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7th SILVERDOCS-Day 6-Awards & Closing Night film



Saturday June 20, 2009

First up today was a film dealing with a different twist on the Katrina tragedy. There have been several outstanding docs on the subject, the Academy Award nominated Trouble The Water being one that is probably leading the pack. However, rookie director Geralyn Peranoski, who actually fostered a Katrina dog, has made a truly unforgettable and moving examination about the reuniting of the staggering number of pets (over 15,000) that were lost or abandoned (some forced to do so by local authorities) by their New Orleans owners who themselves were struggling to evacuate & survive the hurricane. The East Coast premier of "Mine" (****-83 minutes) investigates this little discussed aspect of the disaster from 3 different perspectives: those who left their pets behind, those nationwide folks and organizations who rescued those pets, and those people across the country who fostered and/or adopted them. It was a massive humanitarian effort when non-residents entered the city to rescue the myriad of animals that were left behind. When the pet owners came back to New Orleans, they, of course wanted to find their pets. However, to achieve that involved an incredible amount of legwork, not to mention luck, from people who mainly devoted their time and energy to reunite pet with owner. The film concentrates on 5 residents whose lives were devastated by Katrina-only to endure further heartbreak trying to locate, then re-obtain, their precious companions. It seems that, in some cases, the pets are actually found, but their new adoptive owners refuse to return them to the original owners-having emotionally bonded to their new pets which they have taken care of, in some cases, for years. I found myself yearning for the reunion, yet, I understand the trauma the new "owners" had to endure if they returned the pets, and the pathos I now felt for them. The incredibly moving Q & A featured one of the subjects of the film, New Orleans resident Jessie Pullins as well as Gerolyn and local producer Erin Essenmacher. Where the prologue related what had happened to Jessie's quest to obtain his beloved dog J.J., Jessie was there to update the story in a big way positive way-to a standing ovation from the audience. The filmmakers are currently working on a distribution deal. Be certain to bring a hanky or two!

I was able to slip into The Awards ceremony between films and here were the announced results:
OCTOBER COUNTRY Wins Sterling US Feature Award
MUGABE AND THE WHITE AFRICAN Wins Sterling World Feature Award
12 NOTES DOWN Wins Sterling Short Award
Special Jury Mention went to SALT
Music Documentary Award Goes to RISEUP
Special Jury OMention went to SOUL POWER
OLD PARTNER Wins The Cinematic Vision Award
The WITNESS Award Goes to GOOD FORTUNE
Writers Guild of America Documentary Screenplay Award to OFF AND RUNNING
ACE Grant Winner is CINEMA CHIMP
Short Audience Award Goes to 12 NOTES DOWN
(Feature Audience Award Goes to THE COVE and was announced Sunday night)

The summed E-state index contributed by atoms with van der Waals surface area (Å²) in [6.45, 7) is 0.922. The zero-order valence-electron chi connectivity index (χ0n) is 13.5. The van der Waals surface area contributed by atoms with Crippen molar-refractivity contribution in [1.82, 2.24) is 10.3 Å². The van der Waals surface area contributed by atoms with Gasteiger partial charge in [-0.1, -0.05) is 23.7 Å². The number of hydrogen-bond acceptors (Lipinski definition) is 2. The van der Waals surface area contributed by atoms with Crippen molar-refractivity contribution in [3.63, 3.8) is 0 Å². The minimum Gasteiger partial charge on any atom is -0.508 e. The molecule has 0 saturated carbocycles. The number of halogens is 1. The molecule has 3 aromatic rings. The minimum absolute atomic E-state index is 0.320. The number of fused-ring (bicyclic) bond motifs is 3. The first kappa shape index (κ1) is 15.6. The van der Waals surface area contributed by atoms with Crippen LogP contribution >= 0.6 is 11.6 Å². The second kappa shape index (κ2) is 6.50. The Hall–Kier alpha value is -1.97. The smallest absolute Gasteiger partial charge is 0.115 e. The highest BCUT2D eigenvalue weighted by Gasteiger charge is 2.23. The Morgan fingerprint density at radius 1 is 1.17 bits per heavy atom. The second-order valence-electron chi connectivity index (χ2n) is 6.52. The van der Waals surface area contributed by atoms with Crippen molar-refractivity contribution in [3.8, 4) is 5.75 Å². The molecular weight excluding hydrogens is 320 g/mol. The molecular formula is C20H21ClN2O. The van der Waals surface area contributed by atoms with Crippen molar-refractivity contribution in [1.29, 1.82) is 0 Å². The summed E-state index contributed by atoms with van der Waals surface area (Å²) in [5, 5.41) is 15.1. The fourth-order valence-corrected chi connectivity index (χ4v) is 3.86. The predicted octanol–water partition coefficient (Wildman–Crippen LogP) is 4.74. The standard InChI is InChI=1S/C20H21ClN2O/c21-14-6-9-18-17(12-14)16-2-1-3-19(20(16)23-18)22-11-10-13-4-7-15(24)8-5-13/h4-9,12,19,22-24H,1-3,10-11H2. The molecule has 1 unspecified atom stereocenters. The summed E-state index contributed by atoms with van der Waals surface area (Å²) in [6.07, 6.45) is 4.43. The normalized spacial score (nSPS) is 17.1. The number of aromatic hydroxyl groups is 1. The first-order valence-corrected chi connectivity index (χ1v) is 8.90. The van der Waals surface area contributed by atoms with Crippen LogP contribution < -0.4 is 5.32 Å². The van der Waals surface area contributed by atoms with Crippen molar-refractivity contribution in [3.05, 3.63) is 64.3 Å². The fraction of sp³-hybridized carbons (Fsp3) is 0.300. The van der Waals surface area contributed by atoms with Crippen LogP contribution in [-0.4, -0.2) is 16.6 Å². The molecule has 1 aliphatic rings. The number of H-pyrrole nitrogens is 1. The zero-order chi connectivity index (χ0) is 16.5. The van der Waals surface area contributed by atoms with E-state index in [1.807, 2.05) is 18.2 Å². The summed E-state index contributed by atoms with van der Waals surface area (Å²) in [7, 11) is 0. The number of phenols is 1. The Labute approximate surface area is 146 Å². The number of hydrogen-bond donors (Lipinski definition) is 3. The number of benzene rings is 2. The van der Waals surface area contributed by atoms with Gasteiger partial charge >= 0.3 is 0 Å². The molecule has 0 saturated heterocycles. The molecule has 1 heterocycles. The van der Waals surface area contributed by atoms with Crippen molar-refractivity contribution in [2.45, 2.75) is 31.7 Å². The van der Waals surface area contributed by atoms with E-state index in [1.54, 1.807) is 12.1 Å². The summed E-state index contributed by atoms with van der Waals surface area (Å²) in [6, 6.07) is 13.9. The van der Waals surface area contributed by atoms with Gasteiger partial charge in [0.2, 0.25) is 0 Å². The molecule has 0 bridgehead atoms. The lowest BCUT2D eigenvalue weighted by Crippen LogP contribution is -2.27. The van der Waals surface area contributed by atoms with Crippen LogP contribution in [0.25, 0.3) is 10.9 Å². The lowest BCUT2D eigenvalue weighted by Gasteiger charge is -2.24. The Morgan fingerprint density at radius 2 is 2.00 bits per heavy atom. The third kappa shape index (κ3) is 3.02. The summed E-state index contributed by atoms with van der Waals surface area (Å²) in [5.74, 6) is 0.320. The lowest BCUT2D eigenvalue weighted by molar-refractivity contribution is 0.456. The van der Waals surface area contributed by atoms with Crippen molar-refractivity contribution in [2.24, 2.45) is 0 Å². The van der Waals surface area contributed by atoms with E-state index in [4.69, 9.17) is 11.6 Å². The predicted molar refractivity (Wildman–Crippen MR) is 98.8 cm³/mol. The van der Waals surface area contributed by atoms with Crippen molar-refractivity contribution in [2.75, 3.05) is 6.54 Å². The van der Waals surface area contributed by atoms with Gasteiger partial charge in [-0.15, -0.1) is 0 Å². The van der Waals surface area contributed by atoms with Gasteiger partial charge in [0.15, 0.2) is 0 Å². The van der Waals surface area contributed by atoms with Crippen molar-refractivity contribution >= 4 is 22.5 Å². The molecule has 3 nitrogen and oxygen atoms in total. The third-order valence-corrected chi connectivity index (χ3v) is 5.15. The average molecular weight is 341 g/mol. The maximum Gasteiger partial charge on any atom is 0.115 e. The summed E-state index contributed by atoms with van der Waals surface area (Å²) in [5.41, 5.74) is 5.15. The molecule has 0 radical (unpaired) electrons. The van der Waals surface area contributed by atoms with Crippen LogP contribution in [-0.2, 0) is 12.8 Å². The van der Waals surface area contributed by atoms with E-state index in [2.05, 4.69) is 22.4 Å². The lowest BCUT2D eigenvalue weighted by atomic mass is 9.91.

I was really anticipating the next film which took home this year's Sundance Audience Award. If I thought "Mine" was an emotional trip, it was nothing compared to the next film. Director Louie Psihoyos' "The Cove" (****-94 minutes) is not only a terrific documentary, it is one of the most important investigative pieces you will ever see. Rolling Stone called it a cross between Flipper & "The Bourne Identity". I'd say between Flipper and "Mission Impossible" is a closer description of this masterful work. Psihoyos is one of the world's top photographers, working 18 years for National Geographic and shooting covers for the world's top magazines. Along with his partner, Jim Clark, he founded The Oceanic Preservation Society which is dedicated to protecting one of our most precious resources: the oceans. A few years ago, my sis turned me onto an award winning independent film entitled "Lolita: Slave to Entertainment" focusing on the abuse of killer whales at Marine Parks. "The Cove" begins by touching on a similar situation involving creatures that some say are as intelligent, if not more so, than humans: dolphins. We meet Ric O'Barry who for 3 years in the '60's naively trained the 5 TV Flippers which started the multibillion-dollar aquatic industry. He quit this job when the #1 Dolphin, Cathy, in a fit of depression, committed suicide in his arms by closing its air hole. From that point on, Rick began a life-long crusade to free captive dolphins. We meet him at the film's start traveling incognito around Taiji, Japan. The Japanese, you see, are onto him, as they are trying to hide from the world their slaughter of thousands of dolphins each year off the coast of Japan while selling the prize catch to aquatic parks for up to $250,000 each. And with the mercury content in dolphins climbing, their human consumption appears to be incredibly dangerous. So what better way for them to make even more money by labeling it as whale meat and selling it to Japanese schools. In pursuit of exposing this insanity to the world, O'Barry recruits a team of aquatic professionals: underwater sound and camera pros, special effects artists from Industrial Light & Magic, marine explorers, and environmental activists-all trying to document the tragedy for the entire world to see. The last half hour of the film will rival any suspenseful action narrative Hollywood could ever produce! And the result will have you on the edge of your seat while you witness one of the greatest crimes man has ever perpetrated against nature. The cinematography and score is as stunning as the horror on screen. The film should elicit a positive proactive response from most everyone who screens this masterpiece. "The Cove" is having a limited release on July 31st by Roadside Attractions and Lionsgate.